Car owner makes $24,000 from his second-hand vehicle after people were ‘pleading to buy it’ – and he’s not the only one cashing in
- Some used cars soaring in value across Australia, costing more than new models
- One man sold a brand new LandCruiser for $24,000 more than he bought it
- The demand for used cars is being driven by a shortage in semiconductor chips
Buyers are willing to pay a $24,000 premium for a used Toyota LandCruiser, even though an all-new model is coming next year.
Australians banned from travelling overseas for a holiday are flocking to large 4WDs so they can explore dirt road tracks and get to remote beaches and mountain ranges.
The LandCruiser is sizzling on the used car market with prices surging by 18 per cent for a four-year-old model since the start of the Covid pandemic early last year, Datium Insights data showed.
The top-of-the range Sahara model is highly prized as a global shortage of new cars makes SUVs, large and small, hot property in Australia.
In one case, a 2020 LandCruiser fetched $24,000 more as a second-hand 4WD than a brand new one.
Buyers are willing to pay a $24,000 premium for a used Toyota LandCruiser (pictured) even though an all-new model is coming next year
Dennis Johnson bought the brand new, top of the line Toyota LandCruiser for $136,000, but sold it shortly after driving it out of the dealership for $160,000.
‘I listed mine for $160,000 thinking I wouldn’t get any bites,’ he told News Corp Australia.
‘The phone went silly with inquiries… I’ve had people nearly crying on the phone with me, pleading to buy it.
Another motorist, who did not wish to be named, said he bought two LandCruisers from different dealerships before putting one up for sale well over the original asking price.
Ten interested buyers made competing offers.
Rev heads are also buying V8 LandCruisers amid speculation the next 300 Series model due out in 2022 will instead have a turbo V6.
Ross Booth, the managing director of vehicle valuation website Redbook.com.au, said the surge in demand for used LandCruisers defied the usual trend of buyers shunning a late model until a new model arrived.
‘Normally cars go down in price… at the moment some cars are going up in price – some of them substantially,’ he said.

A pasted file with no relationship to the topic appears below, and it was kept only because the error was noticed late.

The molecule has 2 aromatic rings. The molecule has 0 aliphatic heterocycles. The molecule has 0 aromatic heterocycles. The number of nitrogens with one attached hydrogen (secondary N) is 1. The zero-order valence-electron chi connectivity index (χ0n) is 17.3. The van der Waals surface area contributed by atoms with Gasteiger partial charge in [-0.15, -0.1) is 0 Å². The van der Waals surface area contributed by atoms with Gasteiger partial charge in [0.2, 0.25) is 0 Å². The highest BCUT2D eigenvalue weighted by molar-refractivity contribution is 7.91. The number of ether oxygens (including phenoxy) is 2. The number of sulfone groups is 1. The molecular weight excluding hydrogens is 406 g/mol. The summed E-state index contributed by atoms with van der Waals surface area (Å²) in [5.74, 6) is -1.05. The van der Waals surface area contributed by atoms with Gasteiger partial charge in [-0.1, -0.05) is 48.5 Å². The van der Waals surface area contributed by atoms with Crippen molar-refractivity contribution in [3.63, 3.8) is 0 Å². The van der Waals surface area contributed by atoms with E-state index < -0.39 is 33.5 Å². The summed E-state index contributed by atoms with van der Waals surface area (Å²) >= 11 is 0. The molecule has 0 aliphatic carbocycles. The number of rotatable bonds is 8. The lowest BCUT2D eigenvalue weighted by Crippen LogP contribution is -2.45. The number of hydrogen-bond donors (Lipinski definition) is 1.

‘The LandCruiser is a really good example of that.’
But it’s not just LandCruisers attracting buyers.
Ford Falcon XR8 models are soaring in value bringing in almost double than when they were brand new several years ago
Toyota’s RAV4 Hybrid and GR Yaris continue to be popular.
In other makes and models, Suzuki’s Jimny baby SUV and Porsche’s limited edition 911 Speedster are also costing more to buy second-hand.
Likewise, the Australian-built Holden Commodore SS and Ford Falcon XR8 are now raking in about $150,000 – more than double the price in 2017 when Australia stopped making cars locally.
The coronavirus crisis has also had a major effect, slowing down production which has added to an increase in demand.
Holden Commodore SS models are raking big dollars as rev-heads look to snap up the dis-continued vehicle
Motorists can expect to pay more for a Suzuki Jimny baby SUV than when it was brand new
But the main factor is a global shortage in semiconductor microchips needed to make modern vehicles.
Taiwan is the world’s largest producer of the technology but has struggled to manufacture enough to keep up with global demand.
Computer chip manufacturing requires a significant amount of water and Taiwan has recently been locked in ‘critical’ drought – the worst in over 50 years.
The shortfall has caused long waiting times for new-car buyers and led motorists to seek out used models.